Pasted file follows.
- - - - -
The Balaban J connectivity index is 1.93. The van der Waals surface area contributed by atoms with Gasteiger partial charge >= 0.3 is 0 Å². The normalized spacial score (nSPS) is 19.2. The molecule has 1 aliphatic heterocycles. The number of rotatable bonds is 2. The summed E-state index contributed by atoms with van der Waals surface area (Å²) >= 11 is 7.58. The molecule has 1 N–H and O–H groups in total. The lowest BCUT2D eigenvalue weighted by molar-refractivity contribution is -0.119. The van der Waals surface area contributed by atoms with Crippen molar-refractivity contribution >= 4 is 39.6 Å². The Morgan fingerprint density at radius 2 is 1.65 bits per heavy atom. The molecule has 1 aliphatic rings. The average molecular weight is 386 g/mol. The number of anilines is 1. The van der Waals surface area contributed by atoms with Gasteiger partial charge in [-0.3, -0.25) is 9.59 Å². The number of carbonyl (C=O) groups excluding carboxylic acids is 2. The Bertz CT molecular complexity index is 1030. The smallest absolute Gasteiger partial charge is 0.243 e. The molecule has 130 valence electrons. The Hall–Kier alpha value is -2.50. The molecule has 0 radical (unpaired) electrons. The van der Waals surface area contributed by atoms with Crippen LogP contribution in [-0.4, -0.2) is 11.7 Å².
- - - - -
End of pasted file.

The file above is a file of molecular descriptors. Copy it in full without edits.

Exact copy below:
The Balaban J connectivity index is 1.93. The van der Waals surface area contributed by atoms with Gasteiger partial charge >= 0.3 is 0 Å². The normalized spacial score (nSPS) is 19.2. The molecule has 1 aliphatic heterocycles. The number of rotatable bonds is 2. The summed E-state index contributed by atoms with van der Waals surface area (Å²) >= 11 is 7.58. The molecule has 1 N–H and O–H groups in total. The lowest BCUT2D eigenvalue weighted by molar-refractivity contribution is -0.119. The van der Waals surface area contributed by atoms with Crippen molar-refractivity contribution >= 4 is 39.6 Å². The Morgan fingerprint density at radius 2 is 1.65 bits per heavy atom. The molecule has 1 aliphatic rings. The average molecular weight is 386 g/mol. The number of anilines is 1. The van der Waals surface area contributed by atoms with Gasteiger partial charge in [-0.3, -0.25) is 9.59 Å². The number of carbonyl (C=O) groups excluding carboxylic acids is 2. The Bertz CT molecular complexity index is 1030. The smallest absolute Gasteiger partial charge is 0.243 e. The molecule has 130 valence electrons. The Hall–Kier alpha value is -2.50. The molecule has 0 radical (unpaired) electrons. The van der Waals surface area contributed by atoms with Crippen LogP contribution in [-0.4, -0.2) is 11.7 Å².